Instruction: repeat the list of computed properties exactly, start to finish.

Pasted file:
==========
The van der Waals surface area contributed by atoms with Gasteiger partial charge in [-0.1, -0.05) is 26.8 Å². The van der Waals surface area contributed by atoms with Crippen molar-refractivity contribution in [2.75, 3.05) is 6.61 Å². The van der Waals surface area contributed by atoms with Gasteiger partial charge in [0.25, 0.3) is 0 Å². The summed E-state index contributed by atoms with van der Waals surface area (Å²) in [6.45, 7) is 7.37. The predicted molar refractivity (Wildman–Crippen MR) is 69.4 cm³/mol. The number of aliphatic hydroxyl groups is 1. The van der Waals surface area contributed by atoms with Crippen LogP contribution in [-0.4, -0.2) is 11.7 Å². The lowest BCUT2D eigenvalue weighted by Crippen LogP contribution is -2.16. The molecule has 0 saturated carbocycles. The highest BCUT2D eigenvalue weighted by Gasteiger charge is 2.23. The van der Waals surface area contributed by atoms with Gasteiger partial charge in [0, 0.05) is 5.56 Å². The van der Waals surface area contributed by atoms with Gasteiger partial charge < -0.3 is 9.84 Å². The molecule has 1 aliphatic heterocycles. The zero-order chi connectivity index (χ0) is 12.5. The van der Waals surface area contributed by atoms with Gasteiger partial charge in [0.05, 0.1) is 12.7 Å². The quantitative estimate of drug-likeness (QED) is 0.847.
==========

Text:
The van der Waals surface area contributed by atoms with Gasteiger partial charge in [-0.1, -0.05) is 26.8 Å². The van der Waals surface area contributed by atoms with Crippen molar-refractivity contribution in [2.75, 3.05) is 6.61 Å². The van der Waals surface area contributed by atoms with Gasteiger partial charge in [0.25, 0.3) is 0 Å². The summed E-state index contributed by atoms with van der Waals surface area (Å²) in [6.45, 7) is 7.37. The predicted molar refractivity (Wildman–Crippen MR) is 69.4 cm³/mol. The number of aliphatic hydroxyl groups is 1. The van der Waals surface area contributed by atoms with Crippen LogP contribution in [-0.4, -0.2) is 11.7 Å². The lowest BCUT2D eigenvalue weighted by Crippen LogP contribution is -2.16. The molecule has 0 saturated carbocycles. The highest BCUT2D eigenvalue weighted by Gasteiger charge is 2.23. The van der Waals surface area contributed by atoms with Gasteiger partial charge in [0, 0.05) is 5.56 Å². The van der Waals surface area contributed by atoms with Gasteiger partial charge < -0.3 is 9.84 Å². The molecule has 1 aliphatic heterocycles. The zero-order chi connectivity index (χ0) is 12.5. The van der Waals surface area contributed by atoms with Gasteiger partial charge in [0.05, 0.1) is 12.7 Å². The quantitative estimate of drug-likeness (QED) is 0.847.